On a cool, clear weekend west of Madison, Wisconsin, a group of us gathered at Governor Dodge State Park in early September of 2012. Our plan was to camp out, ride the Wright Stuff Century (or thereabouts) and float down the Wisconsin River on inner tubes.
Simple stuff. Midwestern joys.
For me, it was a brief escape from caregiving duties back in Illinois. My late wife was in her seventh year of ovarian cancer survivorship. She’d been through so many chemotherapy treatments and operations by then it felt like she was a science experiment.
In many ways, that was true. Treating cancer is not some cookie-cutter regimen. Everyone’s body reacts differently to chemicals being dripped into their bodies. The side effects are enough to kill some people.
In his book “It’s Not About the Bike,” cancer survivor Lance Armstrong tells the story of how he told the doctors, and I paraphrase, “Give me everything you got, doc. You can’t kill me.”
To which the doctor replied, “Oh yes, I can.”
That’s how chemotherapy works. It seeks to kill various kinds of cancer by attacking the most active, aggressive cells in your body. One of the tests used to detect cancer is a radioactive glucose. It is pushed into the body in a PET scan. Then a scanner takes an image of where the glucose is being used most in the body. Basically it shows where cancer is excited by the presence of sugar.
We also tracked my wife’s CA-125 numbers, a test frequently prescribed for women diagnosed with ovarian cancer. When the numbers are low, it indicates cancer is in remission. When those numbers rise, they possibly indicate cancer activity returning in the body. The first time that happened following two years in cancer remission, my wife had an emotional breakdown. She’d done everything they told her to do, and hopes were up that she’d conquered it. Then it came roaring back. She was crushed. It was like she’d been thrown off the bike of her life.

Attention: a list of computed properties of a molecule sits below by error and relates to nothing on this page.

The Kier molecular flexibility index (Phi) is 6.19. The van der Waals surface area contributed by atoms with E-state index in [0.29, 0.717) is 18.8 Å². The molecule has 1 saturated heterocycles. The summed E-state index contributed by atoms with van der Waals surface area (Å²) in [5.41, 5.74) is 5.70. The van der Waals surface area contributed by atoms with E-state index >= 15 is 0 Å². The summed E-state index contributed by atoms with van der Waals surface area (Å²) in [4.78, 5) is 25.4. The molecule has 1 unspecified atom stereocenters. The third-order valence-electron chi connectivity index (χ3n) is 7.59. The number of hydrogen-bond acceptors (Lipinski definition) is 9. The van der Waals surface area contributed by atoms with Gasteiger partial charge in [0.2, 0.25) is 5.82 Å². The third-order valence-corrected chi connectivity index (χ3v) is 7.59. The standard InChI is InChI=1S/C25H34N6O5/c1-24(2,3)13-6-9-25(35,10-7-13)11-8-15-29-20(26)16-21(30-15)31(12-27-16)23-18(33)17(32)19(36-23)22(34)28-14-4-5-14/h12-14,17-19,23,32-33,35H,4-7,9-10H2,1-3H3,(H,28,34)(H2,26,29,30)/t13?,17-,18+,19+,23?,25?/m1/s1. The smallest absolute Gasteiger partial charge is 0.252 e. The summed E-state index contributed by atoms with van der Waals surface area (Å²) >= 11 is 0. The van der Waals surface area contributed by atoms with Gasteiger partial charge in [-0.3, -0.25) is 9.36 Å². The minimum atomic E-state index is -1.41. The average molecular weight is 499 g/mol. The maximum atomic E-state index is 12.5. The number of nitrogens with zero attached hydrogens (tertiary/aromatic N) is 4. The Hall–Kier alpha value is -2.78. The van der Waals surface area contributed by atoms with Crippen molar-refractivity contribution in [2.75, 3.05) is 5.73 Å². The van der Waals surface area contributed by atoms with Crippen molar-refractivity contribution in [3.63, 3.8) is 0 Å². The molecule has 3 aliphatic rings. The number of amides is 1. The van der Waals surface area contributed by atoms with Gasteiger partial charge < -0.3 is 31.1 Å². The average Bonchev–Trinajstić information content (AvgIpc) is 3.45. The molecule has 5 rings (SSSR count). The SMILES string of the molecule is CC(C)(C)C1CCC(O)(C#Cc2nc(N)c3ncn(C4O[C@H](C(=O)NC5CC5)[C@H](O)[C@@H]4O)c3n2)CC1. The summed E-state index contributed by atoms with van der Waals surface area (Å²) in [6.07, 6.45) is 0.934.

And it came back a year later. And again. And again.
During those eight years we sat through dozens of chemo sessions. We were in and out of hospitals getting tumors removed from her body. I was in and out of work taking care of her. Money was tight. Keeping insurance coverage was tense. We received help from many people over those years.
By September 2012, there were signs that the cancer was never going to quit. She’d developed tremors and seizures that seemed to worsen whenever we went for a walk. All this created tension in our lives and put pressure on our relationship as well. So we agreed that I should go bike riding with friends up in Wisconsin while she spent time with her family back in Illinois.
We started the ride late, almost the last people to head out. But I felt great in the cool morning air and we were soon passing other cyclists.
As we topped the long climb above the American Player’s Theater in the Wisconsin hills near Spring Green, I was feeling really great. Despite the long summer dealing with my wife’s illness, I’d gotten out riding enough while she rested that I was in decent shape and felt ready to cover 60-70 miles even in the steep hills north of Dodgeville.
One of my buddies topped the hill and went tearing after other cyclists headed down the hill toward the Taliesin, the Frank Lloyd Wright property next to the Wisconsin River. I hit the pedals to stay with him, then quickly glanced down at the speed on my cyclometer. It read 45 miles an hour, but the road was getting rougher. So I tapped the brakes…